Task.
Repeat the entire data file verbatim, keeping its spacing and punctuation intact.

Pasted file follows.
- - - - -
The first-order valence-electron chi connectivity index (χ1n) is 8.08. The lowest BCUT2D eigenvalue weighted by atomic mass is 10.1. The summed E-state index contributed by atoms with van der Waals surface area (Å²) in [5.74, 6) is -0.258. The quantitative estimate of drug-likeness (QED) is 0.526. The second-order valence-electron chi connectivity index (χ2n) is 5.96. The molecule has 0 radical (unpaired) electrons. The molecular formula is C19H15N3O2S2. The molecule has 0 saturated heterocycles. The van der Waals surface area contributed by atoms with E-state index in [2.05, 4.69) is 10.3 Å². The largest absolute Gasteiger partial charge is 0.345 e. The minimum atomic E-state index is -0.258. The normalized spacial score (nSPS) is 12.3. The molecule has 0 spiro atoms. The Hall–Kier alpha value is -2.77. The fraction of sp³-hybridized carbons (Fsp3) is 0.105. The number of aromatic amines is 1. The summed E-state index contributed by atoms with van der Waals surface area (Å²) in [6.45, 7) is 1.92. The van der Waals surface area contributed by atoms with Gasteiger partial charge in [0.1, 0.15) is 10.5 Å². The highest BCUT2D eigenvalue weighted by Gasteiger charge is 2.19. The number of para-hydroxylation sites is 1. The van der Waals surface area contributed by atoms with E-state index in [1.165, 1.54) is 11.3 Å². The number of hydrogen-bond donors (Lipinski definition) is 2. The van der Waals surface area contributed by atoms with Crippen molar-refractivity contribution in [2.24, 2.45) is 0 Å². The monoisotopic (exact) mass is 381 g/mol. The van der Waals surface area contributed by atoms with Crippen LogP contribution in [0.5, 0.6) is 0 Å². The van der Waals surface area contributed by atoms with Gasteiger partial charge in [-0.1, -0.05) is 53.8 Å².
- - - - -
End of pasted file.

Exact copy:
The first-order valence-electron chi connectivity index (χ1n) is 8.08. The lowest BCUT2D eigenvalue weighted by atomic mass is 10.1. The summed E-state index contributed by atoms with van der Waals surface area (Å²) in [5.74, 6) is -0.258. The quantitative estimate of drug-likeness (QED) is 0.526. The second-order valence-electron chi connectivity index (χ2n) is 5.96. The molecule has 0 radical (unpaired) electrons. The molecular formula is C19H15N3O2S2. The molecule has 0 saturated heterocycles. The van der Waals surface area contributed by atoms with E-state index in [2.05, 4.69) is 10.3 Å². The largest absolute Gasteiger partial charge is 0.345 e. The minimum atomic E-state index is -0.258. The normalized spacial score (nSPS) is 12.3. The molecule has 0 spiro atoms. The Hall–Kier alpha value is -2.77. The fraction of sp³-hybridized carbons (Fsp3) is 0.105. The number of aromatic amines is 1. The summed E-state index contributed by atoms with van der Waals surface area (Å²) in [6.45, 7) is 1.92. The van der Waals surface area contributed by atoms with Gasteiger partial charge in [0.1, 0.15) is 10.5 Å². The highest BCUT2D eigenvalue weighted by Gasteiger charge is 2.19. The number of para-hydroxylation sites is 1. The van der Waals surface area contributed by atoms with E-state index in [1.165, 1.54) is 11.3 Å². The number of hydrogen-bond donors (Lipinski definition) is 2. The van der Waals surface area contributed by atoms with Crippen molar-refractivity contribution in [2.24, 2.45) is 0 Å². The monoisotopic (exact) mass is 381 g/mol. The van der Waals surface area contributed by atoms with Crippen LogP contribution in [0.5, 0.6) is 0 Å². The van der Waals surface area contributed by atoms with Gasteiger partial charge in [-0.1, -0.05) is 53.8 Å².